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Scaffolding and Power Line Safety

September 25th, 2018
Safety
Construction
Overhead

When working with scaffolding outdoors, the risk of contacting overhead power lines is significant.

Scaffolds can reach as high as 76 metres and are made of conductive materials — two factors that make workers highly susceptible to power line hazards.

Scaffold erectors are trained to assess their intended path for power lines before moving the structure and if power lines are in the area, notify the local utility before proceeding — but the danger doesn't end there. Workers who end up using the scaffolding once it's in place, such as carpenters, also need to take precautions to stay safe.

While scaffolds should always be labelled with inspection tags to alert other workers of any electrical hazards in the area, these tips can help you protect yourself:

  • Locate all power lines before any work begins and contact your local utility if you'll be required to work within 7 metres of overhead power lines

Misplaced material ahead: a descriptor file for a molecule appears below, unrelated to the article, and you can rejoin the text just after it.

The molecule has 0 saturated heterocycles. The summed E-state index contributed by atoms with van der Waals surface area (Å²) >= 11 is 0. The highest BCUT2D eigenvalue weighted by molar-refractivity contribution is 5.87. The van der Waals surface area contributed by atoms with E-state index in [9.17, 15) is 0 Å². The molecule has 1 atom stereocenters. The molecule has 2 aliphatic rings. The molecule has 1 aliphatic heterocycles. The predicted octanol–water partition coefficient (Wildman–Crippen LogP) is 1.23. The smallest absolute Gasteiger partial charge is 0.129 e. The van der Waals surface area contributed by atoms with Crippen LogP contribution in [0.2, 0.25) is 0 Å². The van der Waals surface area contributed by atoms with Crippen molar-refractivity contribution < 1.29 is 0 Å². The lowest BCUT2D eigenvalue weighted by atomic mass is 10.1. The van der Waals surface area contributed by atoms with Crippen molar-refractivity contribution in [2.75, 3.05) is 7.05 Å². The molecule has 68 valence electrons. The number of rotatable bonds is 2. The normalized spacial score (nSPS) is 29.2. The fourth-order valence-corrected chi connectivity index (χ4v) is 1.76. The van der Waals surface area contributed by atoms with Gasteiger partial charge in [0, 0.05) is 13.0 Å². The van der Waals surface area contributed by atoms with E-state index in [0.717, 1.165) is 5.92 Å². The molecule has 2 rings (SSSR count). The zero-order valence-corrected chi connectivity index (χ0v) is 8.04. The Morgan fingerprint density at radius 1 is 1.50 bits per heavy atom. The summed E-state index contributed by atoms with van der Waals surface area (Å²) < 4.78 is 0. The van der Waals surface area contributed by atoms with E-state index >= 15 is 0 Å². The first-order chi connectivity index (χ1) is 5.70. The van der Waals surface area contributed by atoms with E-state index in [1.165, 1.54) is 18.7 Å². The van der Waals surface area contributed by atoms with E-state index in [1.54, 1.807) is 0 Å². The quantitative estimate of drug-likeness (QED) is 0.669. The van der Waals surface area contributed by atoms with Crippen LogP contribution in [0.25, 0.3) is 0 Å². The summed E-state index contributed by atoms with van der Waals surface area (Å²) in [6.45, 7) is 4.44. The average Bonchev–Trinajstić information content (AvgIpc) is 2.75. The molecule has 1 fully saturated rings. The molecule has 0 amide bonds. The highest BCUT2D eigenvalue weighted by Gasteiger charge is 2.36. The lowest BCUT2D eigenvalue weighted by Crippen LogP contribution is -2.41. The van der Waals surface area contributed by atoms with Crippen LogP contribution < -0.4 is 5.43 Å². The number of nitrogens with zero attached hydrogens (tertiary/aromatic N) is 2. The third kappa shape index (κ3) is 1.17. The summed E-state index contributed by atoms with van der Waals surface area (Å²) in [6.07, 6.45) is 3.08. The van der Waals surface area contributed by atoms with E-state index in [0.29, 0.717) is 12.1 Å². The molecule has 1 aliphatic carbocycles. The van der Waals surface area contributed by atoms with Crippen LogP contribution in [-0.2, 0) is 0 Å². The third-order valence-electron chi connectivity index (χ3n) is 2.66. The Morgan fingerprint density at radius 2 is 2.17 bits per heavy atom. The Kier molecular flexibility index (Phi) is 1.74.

• Make sure the scaffold is properly grounded
  • Consider using personal protective equipment (PPE) such as insulating gloves, rubber-soled boots and rubber insulating mats to stand on
  • Eliminate the electric charge on a load that’s being hoisted by applying grounding cables
  • Remove flammable materials from the immediate work area

Learn more about Alberta's Occupational Health and Safety (OHS) guidelines for working with scaffolds.

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Contact Map

Think power line contacts are few and far between? Think again.
See the overhead and underground contacts occurring near you.

The Joint Utility Safety Team (JUST) is a partnership between the following Alberta electric utilities with contributions from local municipalities, formed to address the frequency of power line contacts across the province.